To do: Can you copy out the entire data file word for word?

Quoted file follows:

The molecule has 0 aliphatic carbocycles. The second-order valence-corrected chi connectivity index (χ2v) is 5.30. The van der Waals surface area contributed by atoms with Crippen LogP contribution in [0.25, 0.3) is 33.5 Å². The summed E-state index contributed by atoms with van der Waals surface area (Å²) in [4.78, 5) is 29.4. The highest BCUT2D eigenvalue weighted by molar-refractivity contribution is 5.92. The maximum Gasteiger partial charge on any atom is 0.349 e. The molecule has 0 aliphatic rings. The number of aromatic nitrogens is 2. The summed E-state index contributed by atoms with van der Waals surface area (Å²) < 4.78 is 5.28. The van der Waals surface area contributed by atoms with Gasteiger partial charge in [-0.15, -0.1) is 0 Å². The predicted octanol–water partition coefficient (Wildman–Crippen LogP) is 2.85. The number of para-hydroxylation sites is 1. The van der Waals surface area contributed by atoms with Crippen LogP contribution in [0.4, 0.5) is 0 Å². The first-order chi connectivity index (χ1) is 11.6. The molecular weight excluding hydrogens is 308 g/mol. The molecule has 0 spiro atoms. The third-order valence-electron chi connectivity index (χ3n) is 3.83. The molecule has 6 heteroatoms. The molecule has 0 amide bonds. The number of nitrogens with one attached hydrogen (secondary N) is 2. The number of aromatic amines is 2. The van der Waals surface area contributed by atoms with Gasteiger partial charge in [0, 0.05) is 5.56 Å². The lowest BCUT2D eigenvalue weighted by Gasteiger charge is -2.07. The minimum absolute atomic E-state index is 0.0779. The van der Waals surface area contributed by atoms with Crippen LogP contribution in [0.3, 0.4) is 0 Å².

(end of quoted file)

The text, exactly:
The molecule has 0 aliphatic carbocycles. The second-order valence-corrected chi connectivity index (χ2v) is 5.30. The van der Waals surface area contributed by atoms with Crippen LogP contribution in [0.25, 0.3) is 33.5 Å². The summed E-state index contributed by atoms with van der Waals surface area (Å²) in [4.78, 5) is 29.4. The highest BCUT2D eigenvalue weighted by molar-refractivity contribution is 5.92. The maximum Gasteiger partial charge on any atom is 0.349 e. The molecule has 0 aliphatic rings. The number of aromatic nitrogens is 2. The summed E-state index contributed by atoms with van der Waals surface area (Å²) < 4.78 is 5.28. The van der Waals surface area contributed by atoms with Gasteiger partial charge in [-0.15, -0.1) is 0 Å². The predicted octanol–water partition coefficient (Wildman–Crippen LogP) is 2.85. The number of para-hydroxylation sites is 1. The van der Waals surface area contributed by atoms with Crippen LogP contribution in [0.4, 0.5) is 0 Å². The first-order chi connectivity index (χ1) is 11.6. The molecular weight excluding hydrogens is 308 g/mol. The molecule has 0 spiro atoms. The third-order valence-electron chi connectivity index (χ3n) is 3.83. The molecule has 6 heteroatoms. The molecule has 0 amide bonds. The number of nitrogens with one attached hydrogen (secondary N) is 2. The number of aromatic amines is 2. The van der Waals surface area contributed by atoms with Gasteiger partial charge in [0, 0.05) is 5.56 Å². The lowest BCUT2D eigenvalue weighted by Gasteiger charge is -2.07. The minimum absolute atomic E-state index is 0.0779. The van der Waals surface area contributed by atoms with Crippen LogP contribution in [0.3, 0.4) is 0 Å².